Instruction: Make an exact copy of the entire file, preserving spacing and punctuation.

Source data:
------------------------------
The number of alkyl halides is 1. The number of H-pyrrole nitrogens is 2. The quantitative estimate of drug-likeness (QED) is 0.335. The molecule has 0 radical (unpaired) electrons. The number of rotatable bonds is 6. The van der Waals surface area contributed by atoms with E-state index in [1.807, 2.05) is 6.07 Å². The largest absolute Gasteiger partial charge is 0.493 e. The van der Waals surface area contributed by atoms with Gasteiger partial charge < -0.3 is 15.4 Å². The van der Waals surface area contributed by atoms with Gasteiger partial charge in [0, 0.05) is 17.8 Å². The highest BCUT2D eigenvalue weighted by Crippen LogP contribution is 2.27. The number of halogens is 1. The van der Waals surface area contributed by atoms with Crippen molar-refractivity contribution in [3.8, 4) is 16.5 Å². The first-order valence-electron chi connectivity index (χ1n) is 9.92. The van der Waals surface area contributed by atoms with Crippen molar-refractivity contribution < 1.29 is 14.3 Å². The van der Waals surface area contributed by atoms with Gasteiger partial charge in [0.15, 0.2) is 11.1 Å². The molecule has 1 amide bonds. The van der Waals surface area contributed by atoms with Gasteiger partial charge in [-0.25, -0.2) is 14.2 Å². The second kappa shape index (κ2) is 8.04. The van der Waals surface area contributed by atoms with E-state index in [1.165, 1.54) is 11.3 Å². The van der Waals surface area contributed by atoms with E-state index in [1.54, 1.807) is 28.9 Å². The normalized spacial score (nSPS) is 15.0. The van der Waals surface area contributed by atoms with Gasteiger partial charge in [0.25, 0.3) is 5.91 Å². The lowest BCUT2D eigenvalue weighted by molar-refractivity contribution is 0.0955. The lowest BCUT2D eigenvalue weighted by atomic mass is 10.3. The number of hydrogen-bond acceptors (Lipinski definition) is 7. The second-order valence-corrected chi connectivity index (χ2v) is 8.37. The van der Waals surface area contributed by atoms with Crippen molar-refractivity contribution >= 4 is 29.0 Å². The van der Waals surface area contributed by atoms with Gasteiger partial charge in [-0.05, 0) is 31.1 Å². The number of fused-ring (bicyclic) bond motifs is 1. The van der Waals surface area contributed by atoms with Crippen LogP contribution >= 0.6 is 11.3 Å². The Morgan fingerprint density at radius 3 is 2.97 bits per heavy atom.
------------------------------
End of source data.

The number of alkyl halides is 1. The number of H-pyrrole nitrogens is 2. The quantitative estimate of drug-likeness (QED) is 0.335. The molecule has 0 radical (unpaired) electrons. The number of rotatable bonds is 6. The van der Waals surface area contributed by atoms with E-state index in [1.807, 2.05) is 6.07 Å². The largest absolute Gasteiger partial charge is 0.493 e. The van der Waals surface area contributed by atoms with Gasteiger partial charge < -0.3 is 15.4 Å². The van der Waals surface area contributed by atoms with Gasteiger partial charge in [0, 0.05) is 17.8 Å². The highest BCUT2D eigenvalue weighted by Crippen LogP contribution is 2.27. The number of halogens is 1. The van der Waals surface area contributed by atoms with Crippen molar-refractivity contribution in [3.8, 4) is 16.5 Å². The first-order valence-electron chi connectivity index (χ1n) is 9.92. The van der Waals surface area contributed by atoms with Crippen molar-refractivity contribution < 1.29 is 14.3 Å². The van der Waals surface area contributed by atoms with Gasteiger partial charge in [0.15, 0.2) is 11.1 Å². The molecule has 1 amide bonds. The van der Waals surface area contributed by atoms with Gasteiger partial charge in [-0.25, -0.2) is 14.2 Å². The second kappa shape index (κ2) is 8.04. The van der Waals surface area contributed by atoms with E-state index in [1.165, 1.54) is 11.3 Å². The van der Waals surface area contributed by atoms with E-state index in [1.54, 1.807) is 28.9 Å². The normalized spacial score (nSPS) is 15.0. The van der Waals surface area contributed by atoms with Gasteiger partial charge in [0.25, 0.3) is 5.91 Å². The lowest BCUT2D eigenvalue weighted by molar-refractivity contribution is 0.0955. The lowest BCUT2D eigenvalue weighted by atomic mass is 10.3. The number of hydrogen-bond acceptors (Lipinski definition) is 7. The second-order valence-corrected chi connectivity index (χ2v) is 8.37. The van der Waals surface area contributed by atoms with Crippen molar-refractivity contribution >= 4 is 29.0 Å². The van der Waals surface area contributed by atoms with Gasteiger partial charge in [-0.05, 0) is 31.1 Å². The number of fused-ring (bicyclic) bond motifs is 1. The van der Waals surface area contributed by atoms with Crippen LogP contribution >= 0.6 is 11.3 Å². The Morgan fingerprint density at radius 3 is 2.97 bits per heavy atom.